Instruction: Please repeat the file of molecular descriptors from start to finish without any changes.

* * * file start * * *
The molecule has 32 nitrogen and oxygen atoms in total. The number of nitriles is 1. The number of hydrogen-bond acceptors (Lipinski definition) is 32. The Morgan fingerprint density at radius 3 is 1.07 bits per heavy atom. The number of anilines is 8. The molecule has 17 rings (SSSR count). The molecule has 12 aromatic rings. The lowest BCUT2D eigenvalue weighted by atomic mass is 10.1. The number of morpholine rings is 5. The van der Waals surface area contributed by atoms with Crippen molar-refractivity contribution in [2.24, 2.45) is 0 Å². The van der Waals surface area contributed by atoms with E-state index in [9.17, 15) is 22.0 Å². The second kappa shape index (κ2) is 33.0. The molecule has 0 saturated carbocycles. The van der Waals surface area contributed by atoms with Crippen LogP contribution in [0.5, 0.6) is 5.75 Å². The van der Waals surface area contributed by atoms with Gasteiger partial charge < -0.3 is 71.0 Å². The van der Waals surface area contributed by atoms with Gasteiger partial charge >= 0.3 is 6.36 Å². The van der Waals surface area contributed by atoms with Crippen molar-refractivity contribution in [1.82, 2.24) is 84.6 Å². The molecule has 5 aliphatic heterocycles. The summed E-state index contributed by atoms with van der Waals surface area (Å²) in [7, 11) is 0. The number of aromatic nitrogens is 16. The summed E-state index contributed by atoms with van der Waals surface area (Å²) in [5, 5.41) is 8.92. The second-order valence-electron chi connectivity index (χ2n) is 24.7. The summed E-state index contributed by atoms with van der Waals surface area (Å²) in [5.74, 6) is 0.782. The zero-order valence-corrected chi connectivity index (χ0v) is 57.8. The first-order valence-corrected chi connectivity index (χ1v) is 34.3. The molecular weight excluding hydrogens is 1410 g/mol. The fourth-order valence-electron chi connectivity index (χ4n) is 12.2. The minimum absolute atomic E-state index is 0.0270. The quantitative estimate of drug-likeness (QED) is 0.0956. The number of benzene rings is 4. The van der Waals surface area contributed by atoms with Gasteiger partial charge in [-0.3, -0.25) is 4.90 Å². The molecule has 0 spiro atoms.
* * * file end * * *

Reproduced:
The molecule has 32 nitrogen and oxygen atoms in total. The number of nitriles is 1. The number of hydrogen-bond acceptors (Lipinski definition) is 32. The Morgan fingerprint density at radius 3 is 1.07 bits per heavy atom. The number of anilines is 8. The molecule has 17 rings (SSSR count). The molecule has 12 aromatic rings. The lowest BCUT2D eigenvalue weighted by atomic mass is 10.1. The number of morpholine rings is 5. The van der Waals surface area contributed by atoms with Crippen molar-refractivity contribution in [2.24, 2.45) is 0 Å². The van der Waals surface area contributed by atoms with E-state index in [9.17, 15) is 22.0 Å². The second kappa shape index (κ2) is 33.0. The molecule has 0 saturated carbocycles. The van der Waals surface area contributed by atoms with Crippen LogP contribution in [0.5, 0.6) is 5.75 Å². The van der Waals surface area contributed by atoms with Gasteiger partial charge < -0.3 is 71.0 Å². The van der Waals surface area contributed by atoms with Gasteiger partial charge >= 0.3 is 6.36 Å². The van der Waals surface area contributed by atoms with Crippen molar-refractivity contribution in [1.82, 2.24) is 84.6 Å². The molecule has 5 aliphatic heterocycles. The summed E-state index contributed by atoms with van der Waals surface area (Å²) in [7, 11) is 0. The number of aromatic nitrogens is 16. The summed E-state index contributed by atoms with van der Waals surface area (Å²) in [5, 5.41) is 8.92. The second-order valence-electron chi connectivity index (χ2n) is 24.7. The summed E-state index contributed by atoms with van der Waals surface area (Å²) in [5.74, 6) is 0.782. The zero-order valence-corrected chi connectivity index (χ0v) is 57.8. The first-order valence-corrected chi connectivity index (χ1v) is 34.3. The molecular weight excluding hydrogens is 1410 g/mol. The fourth-order valence-electron chi connectivity index (χ4n) is 12.2. The minimum absolute atomic E-state index is 0.0270. The quantitative estimate of drug-likeness (QED) is 0.0956. The number of benzene rings is 4. The van der Waals surface area contributed by atoms with Gasteiger partial charge in [-0.3, -0.25) is 4.90 Å². The molecule has 0 spiro atoms.